When people think of insurance, they usually think about home, auto and life insurance. But insurance can also help you enhance and protect your family’s wealth.
Here are three ways insurance can help provide financial peace of mind for you and your family.
Wealth creation – It’s important to know that your family would be financially secure if you became unable to earn an income due to illness or disability, or if you passed away prematurely. Critical illness insurance can provide a lump-sum payment to help with your family’s day-to-day financial needs, and cover any extra health care costs not covered by the government, while you focus on getting better.
Life insurance can help create wealth that you would have otherwise created if you hadn’t passed away. The funds can be used in any way your family needs: to help with mortgage and other debt payments, to fund your children’s education costs, or to cover daily living expenses.
Estate preservation – You are probably familiar with Benjamin Franklin’s quote: “In this world nothing can be said to be certain, except death and taxes.” Unfortunately, death and taxes often go hand in hand.
While you can pass along your assets tax-free to your surviving spouse, you can’t pass them along to anyone else without triggering taxes. Unless you have a surviving spouse, there is a deemed disposition of your assets at death. In other words, the government considers your assets – whether they have really been sold or not – to have been disposed of at fair market value, triggering the associated income taxes.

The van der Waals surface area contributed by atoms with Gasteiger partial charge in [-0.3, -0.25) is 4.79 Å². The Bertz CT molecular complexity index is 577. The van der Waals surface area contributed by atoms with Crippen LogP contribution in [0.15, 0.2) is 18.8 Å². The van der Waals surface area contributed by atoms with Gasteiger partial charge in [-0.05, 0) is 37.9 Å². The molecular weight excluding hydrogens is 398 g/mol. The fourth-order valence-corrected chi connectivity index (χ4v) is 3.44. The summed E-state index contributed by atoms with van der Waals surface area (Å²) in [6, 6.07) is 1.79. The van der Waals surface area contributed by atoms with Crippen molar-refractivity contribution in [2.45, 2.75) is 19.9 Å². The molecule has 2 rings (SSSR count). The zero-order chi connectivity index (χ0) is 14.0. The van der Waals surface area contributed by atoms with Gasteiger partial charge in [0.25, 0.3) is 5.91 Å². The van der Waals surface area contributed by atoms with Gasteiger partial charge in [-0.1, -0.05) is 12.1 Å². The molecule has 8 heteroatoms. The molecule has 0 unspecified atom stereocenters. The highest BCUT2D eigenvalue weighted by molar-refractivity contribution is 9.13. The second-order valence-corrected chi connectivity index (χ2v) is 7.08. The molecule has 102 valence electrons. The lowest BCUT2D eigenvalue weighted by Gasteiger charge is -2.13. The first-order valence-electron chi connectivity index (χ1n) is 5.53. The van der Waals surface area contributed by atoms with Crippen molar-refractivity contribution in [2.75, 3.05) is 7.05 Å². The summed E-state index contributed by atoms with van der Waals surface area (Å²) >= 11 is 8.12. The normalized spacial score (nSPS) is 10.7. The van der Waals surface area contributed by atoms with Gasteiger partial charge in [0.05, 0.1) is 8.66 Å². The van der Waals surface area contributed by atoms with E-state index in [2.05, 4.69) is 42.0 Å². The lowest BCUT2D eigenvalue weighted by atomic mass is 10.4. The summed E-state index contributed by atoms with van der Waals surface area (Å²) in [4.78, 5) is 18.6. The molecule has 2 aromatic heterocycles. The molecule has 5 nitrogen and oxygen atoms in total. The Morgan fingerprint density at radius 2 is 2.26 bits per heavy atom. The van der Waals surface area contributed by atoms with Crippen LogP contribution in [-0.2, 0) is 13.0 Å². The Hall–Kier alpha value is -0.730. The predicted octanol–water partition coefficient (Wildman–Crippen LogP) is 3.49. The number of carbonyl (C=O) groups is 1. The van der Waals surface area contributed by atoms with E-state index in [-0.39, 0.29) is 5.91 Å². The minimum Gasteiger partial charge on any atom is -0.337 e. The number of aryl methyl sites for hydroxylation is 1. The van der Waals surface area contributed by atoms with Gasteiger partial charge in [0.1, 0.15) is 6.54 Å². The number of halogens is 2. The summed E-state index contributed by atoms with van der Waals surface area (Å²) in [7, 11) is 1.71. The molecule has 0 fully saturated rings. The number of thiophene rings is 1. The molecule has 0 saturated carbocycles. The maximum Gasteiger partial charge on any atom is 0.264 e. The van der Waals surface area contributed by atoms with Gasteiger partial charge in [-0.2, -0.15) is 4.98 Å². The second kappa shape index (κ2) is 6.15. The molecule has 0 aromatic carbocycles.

Everything from stocks and bonds held outside your registered retirement plans to the family cottage is taxable in the hands of your beneficiaries. Any remaining funds in your registered plans are also taxable on your final tax return – nearly half could go to the taxman.
To help preserve the value of your estate for your beneficiaries, consider the cost/benefit of a life insurance policy to help fund your estate’s tax liability. A life insurance policy can either provide a fixed death benefit, or one that grows with the tax liability.
Tax-exempt investing – If you hold a large percentage of interest-bearing bonds and GICs in your non-registered investment portfolio, you will be very familiar with the one-two punch of high taxes and inflation. Between your interest income being fully taxable at your marginal rate, and inflation slowly eroding away your purchasing power, you’re almost better off putting these funds under your mattress.
A potentially interesting solution is tax-exempt insurance, where any income generated by your assets can accumulate on a tax-deferred basis, as they do in a registered plan. And you can access the funds by taking out tax-free loans using the insurance policy as collateral.
Because of these advantages, many high-net-worth Canadian families have come to regard tax-exempt insurance not so much as insurance, but rather as a third investment pool, complementing their registered retirement plans and non-registered investment portfolios.
However, there is also an insurance benefit to tax-exempt insurance – a completely tax-free death benefit that your beneficiaries can use to cover estate taxes, or for any other purpose, such as creating a family trust or a charitable legacy.
Kirbey Lockhart is an investment advisor with RBC Dominion Securities. This article is provided for information purposes only. Please consult with a professional advisor before implementing a strategy.